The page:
Pathos in JA
Posted by Linden on May 01, 1998 at 19:41:36:
In response to I think we're agreeing straight down the line, written by Laraine on May 01, 1998 at 15:34:03
]] ... where it's not the heroine's own mistake that causes her pain, they are the stuff of pathos, which is rarely so dramatic as tragedy. When she puts them on the main heroine (the point of view character) it doesn't quite come off (Elinor and Fanny).
] I'm sorry, Linden, but I don't quite follow.... But I'm not sure about the pathos and it not coming off--do you mind elaborating?
Pathos is always difficult to pull off: there's always the danger that the reader will feel unsympathetic to the person suffering pain (eg Dickens Little Nell).
The Price wars are evidence that at least a large number of readers can't stand Fanny: they want her to get off her butt and do something.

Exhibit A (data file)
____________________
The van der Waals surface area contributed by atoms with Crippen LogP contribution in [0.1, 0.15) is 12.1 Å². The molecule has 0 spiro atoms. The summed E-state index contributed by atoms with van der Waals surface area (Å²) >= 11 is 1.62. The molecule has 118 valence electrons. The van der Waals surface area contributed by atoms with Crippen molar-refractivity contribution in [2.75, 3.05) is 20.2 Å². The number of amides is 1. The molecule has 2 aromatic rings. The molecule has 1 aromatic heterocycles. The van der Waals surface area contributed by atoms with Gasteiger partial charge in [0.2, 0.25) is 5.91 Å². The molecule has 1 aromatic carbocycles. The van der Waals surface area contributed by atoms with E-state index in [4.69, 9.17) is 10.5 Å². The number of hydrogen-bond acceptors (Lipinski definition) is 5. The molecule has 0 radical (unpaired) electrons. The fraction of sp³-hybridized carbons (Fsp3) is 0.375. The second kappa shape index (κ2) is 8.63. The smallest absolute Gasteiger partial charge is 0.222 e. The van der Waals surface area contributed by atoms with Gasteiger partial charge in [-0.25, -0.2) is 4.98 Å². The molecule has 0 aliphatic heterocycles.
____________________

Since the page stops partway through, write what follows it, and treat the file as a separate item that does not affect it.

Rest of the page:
IMHO, JA can't quite manage it with Elinor, either. She is so virtuous and stoic that it's a bit of an effort to like her. What right has a nineteen year old girl to be so sensible? She has the occasional flash of wit (such as the bit when she drinks Mrs Jennings fine old constantia thinking that, whatever its effect on gout, its abiility to cure a broken heart maight as well be tested on her as on her sister): without that, she could become insufferable.
- Can I get a clarification? Erin 13:53:45 5/02/98 (14)
- Tragedy and pathos Linden 20:02:33 5/02/98 (13)
- Yet... Erin 12:35:18 5/03/98 (12)
- What about S&S Arnessa 22:51:25 5/04/98 (0)
- Aristotle and tragedy... Helen 14:47:18 5/03/98 (10)
- Blah Blah, Tragedy in this "Helen-ic" age Ian of Erin 22:34:11 5/04/98 (0)
- I can't believe... Erin 00:03:25 5/04/98 (3)
- What did Aristotle say about comedy? Linden 18:47:59 5/03/98 (4)
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